My Beating Teenage Heart
I was looking at a list of Young Adult books that the library had just gotten, and I noticed this: My Beating Teenage Heart by C. K. Kelly Martin. After reading teen romance novel after teen romance novel, I was in search for something different. This looked pretty interesting; and I thought, why not?
Ashlyn knows nothing about herself; all she knows is for some reason she feels as if she’s in a never-ending dream watching over Brecken, a random teenage guy. Ashlyn watches as Breacken copes with the death of his little sister. She’s sees the immense grief he is feeling, but is not able to do anything to help him. As the book progresses, Ashlyn learns more about herself and how she can help Brecken.
This books takes you on a path from confusion to sorrow to happiness and everything in between. There is no room for boredom as want to keep reading without ever putting it down.
On a scale of 0 to 5, I would give it a 4. It’s an amazing book, but I have read other Young Adult novels that are better (Hunger Games, for example). I still HIGHLY recommend this books. Definitely a book to check out if you’re looking for a book that’s fairly simple, not too long, and a good read.
There is no friend as loyal as a book.”
— Ernest Hemingway
Antony and Cleopatra
Although not the most famous, Antony and Cleopatra is still a well known historical tragedy by William Shakespeare.
This famous love affair between two well-known figures in history takes you on a rather interesting adventure throughout all the obstacles the two encounter. The love and lust, tragedy and death all make for one interesting story that could only have been interpreted so well by Shakespeare.
Despite how interesting and intriguing the tragedy was, it did become rather confusing at times. All hail Sparknotes! It definitely helped to get the most out of the story. Overall rating for Antony and Cleopatra on a scale of 0 to 5: 3.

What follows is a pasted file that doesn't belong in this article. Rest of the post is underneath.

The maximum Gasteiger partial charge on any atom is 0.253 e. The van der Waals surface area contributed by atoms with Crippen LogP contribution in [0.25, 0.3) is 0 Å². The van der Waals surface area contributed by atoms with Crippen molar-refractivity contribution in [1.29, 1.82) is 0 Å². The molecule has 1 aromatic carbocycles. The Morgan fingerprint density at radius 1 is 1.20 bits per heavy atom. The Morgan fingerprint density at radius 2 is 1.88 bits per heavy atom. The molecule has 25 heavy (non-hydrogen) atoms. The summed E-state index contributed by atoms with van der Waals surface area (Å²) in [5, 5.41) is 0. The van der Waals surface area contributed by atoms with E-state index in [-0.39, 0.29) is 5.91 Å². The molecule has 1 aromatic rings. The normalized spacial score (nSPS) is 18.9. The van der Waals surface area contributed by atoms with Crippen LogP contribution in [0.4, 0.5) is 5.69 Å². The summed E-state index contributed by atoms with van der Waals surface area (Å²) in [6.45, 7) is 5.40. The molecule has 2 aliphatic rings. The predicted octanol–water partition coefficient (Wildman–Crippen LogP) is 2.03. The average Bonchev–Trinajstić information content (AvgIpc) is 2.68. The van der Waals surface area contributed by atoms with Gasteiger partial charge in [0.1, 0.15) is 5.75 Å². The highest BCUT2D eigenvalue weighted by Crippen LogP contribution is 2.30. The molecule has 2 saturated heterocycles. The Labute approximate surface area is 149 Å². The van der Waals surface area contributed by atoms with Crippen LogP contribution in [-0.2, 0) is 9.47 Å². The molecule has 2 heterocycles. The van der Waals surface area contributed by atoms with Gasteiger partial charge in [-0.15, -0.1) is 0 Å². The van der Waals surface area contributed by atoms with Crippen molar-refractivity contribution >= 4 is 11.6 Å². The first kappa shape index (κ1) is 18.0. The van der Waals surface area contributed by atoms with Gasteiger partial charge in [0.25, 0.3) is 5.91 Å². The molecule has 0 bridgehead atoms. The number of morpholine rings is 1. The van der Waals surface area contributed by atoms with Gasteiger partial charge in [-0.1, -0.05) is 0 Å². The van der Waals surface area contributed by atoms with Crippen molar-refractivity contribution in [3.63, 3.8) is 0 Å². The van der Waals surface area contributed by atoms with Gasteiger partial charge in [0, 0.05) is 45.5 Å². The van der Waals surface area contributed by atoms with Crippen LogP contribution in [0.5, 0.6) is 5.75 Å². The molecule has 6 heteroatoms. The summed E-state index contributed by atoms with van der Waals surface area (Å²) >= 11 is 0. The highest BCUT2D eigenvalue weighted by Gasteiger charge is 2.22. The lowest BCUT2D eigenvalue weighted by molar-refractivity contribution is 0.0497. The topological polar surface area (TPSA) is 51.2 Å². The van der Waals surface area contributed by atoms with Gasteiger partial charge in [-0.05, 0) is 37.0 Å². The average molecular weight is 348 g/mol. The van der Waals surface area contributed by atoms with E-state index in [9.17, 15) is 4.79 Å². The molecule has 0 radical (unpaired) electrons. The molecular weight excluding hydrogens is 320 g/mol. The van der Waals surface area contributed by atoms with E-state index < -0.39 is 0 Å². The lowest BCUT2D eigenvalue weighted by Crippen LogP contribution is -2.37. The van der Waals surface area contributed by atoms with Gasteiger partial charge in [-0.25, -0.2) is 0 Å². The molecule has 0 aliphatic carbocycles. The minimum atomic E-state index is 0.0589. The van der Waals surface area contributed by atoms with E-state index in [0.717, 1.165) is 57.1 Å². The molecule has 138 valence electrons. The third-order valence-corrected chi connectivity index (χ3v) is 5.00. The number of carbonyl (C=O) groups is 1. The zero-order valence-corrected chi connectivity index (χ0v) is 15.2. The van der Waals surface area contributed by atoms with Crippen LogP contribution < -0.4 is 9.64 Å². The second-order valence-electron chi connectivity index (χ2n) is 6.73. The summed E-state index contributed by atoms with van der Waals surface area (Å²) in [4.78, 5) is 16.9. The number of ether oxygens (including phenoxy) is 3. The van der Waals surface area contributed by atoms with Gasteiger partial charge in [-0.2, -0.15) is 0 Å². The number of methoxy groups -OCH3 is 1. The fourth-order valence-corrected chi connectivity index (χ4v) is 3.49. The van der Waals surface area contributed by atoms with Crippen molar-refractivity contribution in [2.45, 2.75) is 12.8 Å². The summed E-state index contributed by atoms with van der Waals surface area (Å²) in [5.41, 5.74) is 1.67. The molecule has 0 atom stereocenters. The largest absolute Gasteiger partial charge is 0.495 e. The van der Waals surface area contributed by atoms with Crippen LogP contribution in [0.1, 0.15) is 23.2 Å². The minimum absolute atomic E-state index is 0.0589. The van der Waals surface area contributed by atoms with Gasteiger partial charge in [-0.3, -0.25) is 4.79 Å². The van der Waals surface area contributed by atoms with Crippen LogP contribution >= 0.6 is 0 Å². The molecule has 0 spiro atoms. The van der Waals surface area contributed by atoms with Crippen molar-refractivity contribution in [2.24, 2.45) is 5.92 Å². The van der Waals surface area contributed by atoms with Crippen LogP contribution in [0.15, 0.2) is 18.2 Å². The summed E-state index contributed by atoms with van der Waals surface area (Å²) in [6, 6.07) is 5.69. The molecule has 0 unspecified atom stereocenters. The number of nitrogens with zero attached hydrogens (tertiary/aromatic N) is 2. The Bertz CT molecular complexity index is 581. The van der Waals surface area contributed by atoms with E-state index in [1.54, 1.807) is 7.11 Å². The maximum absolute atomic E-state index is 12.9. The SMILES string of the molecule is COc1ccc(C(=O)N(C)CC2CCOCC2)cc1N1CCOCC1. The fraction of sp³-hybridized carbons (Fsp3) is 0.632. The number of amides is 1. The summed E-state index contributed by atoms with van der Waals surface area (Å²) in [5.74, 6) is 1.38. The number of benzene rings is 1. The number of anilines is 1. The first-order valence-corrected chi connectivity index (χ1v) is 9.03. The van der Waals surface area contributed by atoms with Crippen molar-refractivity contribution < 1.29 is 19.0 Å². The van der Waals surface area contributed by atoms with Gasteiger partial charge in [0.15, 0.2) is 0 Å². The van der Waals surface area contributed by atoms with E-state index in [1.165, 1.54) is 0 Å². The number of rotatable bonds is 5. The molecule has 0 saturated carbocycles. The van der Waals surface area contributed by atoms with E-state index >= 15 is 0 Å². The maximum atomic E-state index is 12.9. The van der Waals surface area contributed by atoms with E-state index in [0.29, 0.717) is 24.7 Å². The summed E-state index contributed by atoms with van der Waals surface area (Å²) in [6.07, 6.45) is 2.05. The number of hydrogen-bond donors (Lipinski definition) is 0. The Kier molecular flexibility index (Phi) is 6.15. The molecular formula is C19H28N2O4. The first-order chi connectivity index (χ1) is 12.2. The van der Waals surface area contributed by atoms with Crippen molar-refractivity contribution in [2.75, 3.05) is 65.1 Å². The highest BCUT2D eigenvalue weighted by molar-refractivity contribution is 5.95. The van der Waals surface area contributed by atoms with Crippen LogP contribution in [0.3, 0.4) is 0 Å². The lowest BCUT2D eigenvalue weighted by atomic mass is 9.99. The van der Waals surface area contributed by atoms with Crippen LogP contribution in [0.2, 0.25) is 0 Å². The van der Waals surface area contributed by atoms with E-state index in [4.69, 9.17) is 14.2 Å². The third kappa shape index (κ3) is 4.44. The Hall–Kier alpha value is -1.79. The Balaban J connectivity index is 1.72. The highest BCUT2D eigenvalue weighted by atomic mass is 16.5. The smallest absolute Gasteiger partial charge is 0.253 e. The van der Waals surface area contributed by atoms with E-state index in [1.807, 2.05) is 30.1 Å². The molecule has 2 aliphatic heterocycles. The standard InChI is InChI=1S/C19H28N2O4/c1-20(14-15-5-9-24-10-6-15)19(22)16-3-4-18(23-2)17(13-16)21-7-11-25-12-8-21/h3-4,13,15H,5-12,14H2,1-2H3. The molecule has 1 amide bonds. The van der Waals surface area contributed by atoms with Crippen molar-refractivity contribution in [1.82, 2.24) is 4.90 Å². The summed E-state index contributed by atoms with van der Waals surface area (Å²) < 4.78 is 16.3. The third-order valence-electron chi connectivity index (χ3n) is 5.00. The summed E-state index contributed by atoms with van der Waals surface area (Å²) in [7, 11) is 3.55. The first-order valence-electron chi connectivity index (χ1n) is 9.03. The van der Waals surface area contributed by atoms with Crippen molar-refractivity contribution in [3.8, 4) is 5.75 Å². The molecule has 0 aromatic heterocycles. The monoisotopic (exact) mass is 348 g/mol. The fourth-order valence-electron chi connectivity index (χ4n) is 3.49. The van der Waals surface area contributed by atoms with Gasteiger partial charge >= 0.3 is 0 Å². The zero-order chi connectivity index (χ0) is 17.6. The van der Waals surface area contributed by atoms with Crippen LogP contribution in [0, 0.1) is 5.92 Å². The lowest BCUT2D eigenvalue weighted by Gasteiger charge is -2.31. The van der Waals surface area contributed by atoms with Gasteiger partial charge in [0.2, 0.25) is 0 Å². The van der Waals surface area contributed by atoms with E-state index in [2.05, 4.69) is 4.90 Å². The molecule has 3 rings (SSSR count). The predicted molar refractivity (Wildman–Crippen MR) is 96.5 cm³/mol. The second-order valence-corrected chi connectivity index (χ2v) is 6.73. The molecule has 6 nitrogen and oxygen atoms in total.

When I meandered up to my bookshelf, I found it was mostly comprised of fiction, fantasy, and manga. However, I managed to find this, a novel from my stint of teenage romance. While I expected a ditsy and flirtatious novel revolving around basketball and pom-poms, I got much more than that.
The novel written by Thu-Huong Ha, a girl that won the PUSH novel contest at the age of fourteen while living in the suburbs of New Jersey, delves into the most basic and most vulnerable example of human nature: high school. It follows the senior year of Caesar (John Miller), who is the basketball captain, and most looked-after guy in high school. Every girl wants him, and he uses every little thing to his advantage. He lives with his two younger sisters, and his slightly awkward father who tries to keep their family together. Caesar is just surviving, and we get a first-person look at his character. It’s stated that Caesar acknowledges the fact that his behavior may be shallow, but he is fine remaining just how he is. In the novel, it’s very prevalent how high school students find fun in these times. Partying, drinking with wild abandon, and the ones that wear the most makeup, have the most nonexistent waists, and have the highest heels.
His life keeps putzing along, until he meets with a rare kind of girl. Eva (pronounced Ay-va), meets Caesar and remarkably, doesn’t want him, doesn’t want to be near him, and even cracks a joke at his expense. Caesar is enraged by this, but doesn’t know how to deal with this antagonistic, unmoving girl. Through several more instances come up with her, varying from parties to lakeside conversations, she makes questions rise in Caesar that questions everything he thought he was.
Is it still worth being this way?
Is he still capable of loving?
Does he find love for Eva?
This novel adds depth and a new side to the culture and stigmata between being popular versus being who you are. The author displays maturity and an unseen wisdom and talent at such a young age. This proves that someone’s voice can still be heard, despite how young she is. I suggest reading it, young and old, as a way to see people in a different way, and maybe the lines between cliques are a bit more blurred than we thought.
Catcher in the Rye
Now, all the high-schoolers in the world are groaning, sighing, throwing their things at their computers, or even throwing their laptops at the wall at my choice of book, but hear me out!
While you might be sick at the thought of reading more about Holden Caulfield and his strange adventures in New York and his rants about “Phonys”, you have to realize certain things about the idea of a character like Holden Caulfield.